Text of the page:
The Future Readiness team shouts, all over each other, in organized chaos. They stand in front of a timeline that’s been scribbled over with quotes, undergraduate milestones, and names of university programs.
It’s a sensory representation of the complexity of UofT narratives they grappled with over the past year, as they sought to answer the question, ‘What would have to be true for a Future Readiness course to be viable at U of T?’
That theme—what would have to be true?—echoes throughout the room, where the five Big Ideas teams have gathered this past Monday to present their results.
What would have to be true for students to use Chill Spots? For them to navigate the maze of university services? For commuters to build community? For faculty, TAs, and students to connect?
Along with faculty and staff members, I rotate through a series of stations, each dedicated to answering one of these questions.
Students didn’t join in.
Students don’t want more stimulation and organized activities, the design team explains. They want a place to recharge, zone out, and possibly watch Netflix before they return to their already packed programming.
Such places can easily be created, as shown by the design checklist the team provides.
Of course. It seems obvious now, but the prototype concept during Exam Jam seemed obvious too.
I hear the same thing as I listen to the Neighbourhood Communities and Future Readiness teams: many ideas sound good, but they aren’t good unless students will use them. And the best test of whether students will use them is just to ask, and really listen, which is exactly the ethos of the Innovation Hub.
So even though a formal career preparation course sounds like just the thing, and students like the idea, they admit that they don’t actually have the time to take one. Rather, they need the narratives they hear through their pre-existing courses and co-curriculars to change.
And even though commuting students want to connect with each other, they don’t need to be corralled into programming. Instead, the Neighbourhood Communities team suggests that we facilitate initial meetings, give student neighbourhoods a platform to communicate, and get out of the way as they self-organize.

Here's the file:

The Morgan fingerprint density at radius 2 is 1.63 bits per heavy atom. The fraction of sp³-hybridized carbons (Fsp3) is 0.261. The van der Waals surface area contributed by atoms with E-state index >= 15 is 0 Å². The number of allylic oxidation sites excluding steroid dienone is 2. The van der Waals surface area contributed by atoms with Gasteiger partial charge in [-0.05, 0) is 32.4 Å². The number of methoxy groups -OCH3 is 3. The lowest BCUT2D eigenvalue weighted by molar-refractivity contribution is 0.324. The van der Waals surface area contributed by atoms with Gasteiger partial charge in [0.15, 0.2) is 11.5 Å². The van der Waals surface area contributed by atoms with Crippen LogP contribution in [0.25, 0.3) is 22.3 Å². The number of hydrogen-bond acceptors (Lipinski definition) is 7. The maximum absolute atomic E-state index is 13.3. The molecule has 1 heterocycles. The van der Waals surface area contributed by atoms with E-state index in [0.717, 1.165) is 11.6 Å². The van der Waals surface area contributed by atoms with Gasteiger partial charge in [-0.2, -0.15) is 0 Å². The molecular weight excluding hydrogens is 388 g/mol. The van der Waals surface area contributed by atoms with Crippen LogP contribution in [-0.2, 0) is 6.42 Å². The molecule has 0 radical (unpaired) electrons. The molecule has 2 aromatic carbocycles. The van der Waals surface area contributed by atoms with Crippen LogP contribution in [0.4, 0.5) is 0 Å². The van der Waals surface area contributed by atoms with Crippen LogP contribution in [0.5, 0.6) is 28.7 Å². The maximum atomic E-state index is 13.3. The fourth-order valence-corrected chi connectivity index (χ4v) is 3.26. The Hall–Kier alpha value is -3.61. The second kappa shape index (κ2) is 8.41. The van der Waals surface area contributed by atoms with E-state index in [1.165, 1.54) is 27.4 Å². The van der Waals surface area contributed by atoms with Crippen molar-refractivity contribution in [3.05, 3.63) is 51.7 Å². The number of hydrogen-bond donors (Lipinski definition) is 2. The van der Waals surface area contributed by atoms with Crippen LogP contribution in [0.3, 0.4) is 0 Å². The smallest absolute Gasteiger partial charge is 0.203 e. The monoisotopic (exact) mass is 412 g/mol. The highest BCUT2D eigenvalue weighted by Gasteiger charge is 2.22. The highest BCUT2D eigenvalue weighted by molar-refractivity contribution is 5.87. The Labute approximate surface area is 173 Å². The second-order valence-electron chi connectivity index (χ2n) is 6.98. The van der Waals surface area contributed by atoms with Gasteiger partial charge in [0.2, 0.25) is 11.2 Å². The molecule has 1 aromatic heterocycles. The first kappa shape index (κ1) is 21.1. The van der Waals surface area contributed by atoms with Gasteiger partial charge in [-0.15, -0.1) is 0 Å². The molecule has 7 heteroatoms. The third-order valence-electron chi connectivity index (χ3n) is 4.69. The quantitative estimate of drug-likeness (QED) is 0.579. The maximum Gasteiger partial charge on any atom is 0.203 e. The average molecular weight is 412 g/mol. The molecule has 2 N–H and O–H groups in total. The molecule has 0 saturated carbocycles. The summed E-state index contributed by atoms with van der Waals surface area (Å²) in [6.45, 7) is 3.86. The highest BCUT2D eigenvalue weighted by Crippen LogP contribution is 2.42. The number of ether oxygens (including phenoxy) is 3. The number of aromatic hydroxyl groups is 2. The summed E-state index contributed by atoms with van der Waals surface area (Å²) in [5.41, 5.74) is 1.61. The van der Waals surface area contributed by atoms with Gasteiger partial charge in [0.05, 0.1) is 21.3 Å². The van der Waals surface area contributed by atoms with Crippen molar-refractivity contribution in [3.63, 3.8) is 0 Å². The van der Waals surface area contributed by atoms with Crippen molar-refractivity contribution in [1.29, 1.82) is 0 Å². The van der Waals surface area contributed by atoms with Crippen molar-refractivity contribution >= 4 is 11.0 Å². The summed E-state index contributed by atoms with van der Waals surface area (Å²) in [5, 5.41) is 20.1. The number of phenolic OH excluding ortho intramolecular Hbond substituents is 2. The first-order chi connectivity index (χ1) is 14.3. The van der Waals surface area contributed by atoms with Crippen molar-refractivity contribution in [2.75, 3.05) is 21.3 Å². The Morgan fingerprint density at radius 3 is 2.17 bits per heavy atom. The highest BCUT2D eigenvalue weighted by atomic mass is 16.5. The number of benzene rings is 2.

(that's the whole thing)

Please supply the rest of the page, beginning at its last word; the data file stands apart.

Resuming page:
By replacing assumed student desires with actual ones, the Big Ideas teams take a human approach in a system sometimes accused by students of treating them as numbers.
Take the U of T Concierge team’s recommendations as an example. We could compile a database of all the resources available to students, and we should fix broken links and outdated websites, but most of all, we need to ensure access to a helpful human to assist students in wayfinding. Creating comfort by seeing each other as humans also comes up in the Student-Faculty Exploration Café’s booth. While professors and TAs will always be associated with the stress of lectures and grades, students find them more approachable when they interact with them in a casual environment.
Of course, one line or paragraph can never capture a year’s worth of work, and I do justice to neither the complexity of the problems nor the richness of the solutions. I suspect even the teams only skim the surface of their work in the minutes available. Nevertheless, they clarify for us the purpose of the Innovation Hub, a vision which the audience reflects upon as we return from our tour of the stations:
Design does not (always) require programming; (good) design always requires understanding. By designing through conversation with students, the Innovation Hub listens and responds to their actual concerns.
I look forward to seeing these responses grow into solutions, and hope to see UofT take up these ideas with the support of the Innovation Hub.